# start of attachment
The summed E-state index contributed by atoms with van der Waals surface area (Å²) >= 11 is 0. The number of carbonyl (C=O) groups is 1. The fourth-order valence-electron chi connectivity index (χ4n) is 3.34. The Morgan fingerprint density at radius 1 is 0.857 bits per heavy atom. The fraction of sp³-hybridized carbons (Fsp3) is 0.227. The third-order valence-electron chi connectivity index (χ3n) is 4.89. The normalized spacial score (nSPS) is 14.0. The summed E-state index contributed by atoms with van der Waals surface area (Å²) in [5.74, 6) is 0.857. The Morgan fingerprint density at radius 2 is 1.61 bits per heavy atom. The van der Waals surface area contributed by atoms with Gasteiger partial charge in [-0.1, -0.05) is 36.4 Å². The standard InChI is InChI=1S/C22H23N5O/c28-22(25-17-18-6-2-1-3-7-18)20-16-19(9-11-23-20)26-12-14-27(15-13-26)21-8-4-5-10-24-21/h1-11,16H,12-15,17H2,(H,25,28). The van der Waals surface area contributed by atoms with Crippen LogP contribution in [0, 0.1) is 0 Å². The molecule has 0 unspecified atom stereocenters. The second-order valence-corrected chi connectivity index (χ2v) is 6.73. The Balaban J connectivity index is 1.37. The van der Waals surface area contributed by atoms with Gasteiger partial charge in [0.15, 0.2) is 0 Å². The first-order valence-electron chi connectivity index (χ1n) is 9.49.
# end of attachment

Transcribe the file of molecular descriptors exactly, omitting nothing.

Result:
The summed E-state index contributed by atoms with van der Waals surface area (Å²) >= 11 is 0. The number of carbonyl (C=O) groups is 1. The fourth-order valence-electron chi connectivity index (χ4n) is 3.34. The Morgan fingerprint density at radius 1 is 0.857 bits per heavy atom. The fraction of sp³-hybridized carbons (Fsp3) is 0.227. The third-order valence-electron chi connectivity index (χ3n) is 4.89. The normalized spacial score (nSPS) is 14.0. The summed E-state index contributed by atoms with van der Waals surface area (Å²) in [5.74, 6) is 0.857. The Morgan fingerprint density at radius 2 is 1.61 bits per heavy atom. The van der Waals surface area contributed by atoms with Gasteiger partial charge in [-0.1, -0.05) is 36.4 Å². The standard InChI is InChI=1S/C22H23N5O/c28-22(25-17-18-6-2-1-3-7-18)20-16-19(9-11-23-20)26-12-14-27(15-13-26)21-8-4-5-10-24-21/h1-11,16H,12-15,17H2,(H,25,28). The van der Waals surface area contributed by atoms with Crippen LogP contribution in [0, 0.1) is 0 Å². The molecule has 0 unspecified atom stereocenters. The second-order valence-corrected chi connectivity index (χ2v) is 6.73. The Balaban J connectivity index is 1.37. The van der Waals surface area contributed by atoms with Gasteiger partial charge in [0.15, 0.2) is 0 Å². The first-order valence-electron chi connectivity index (χ1n) is 9.49.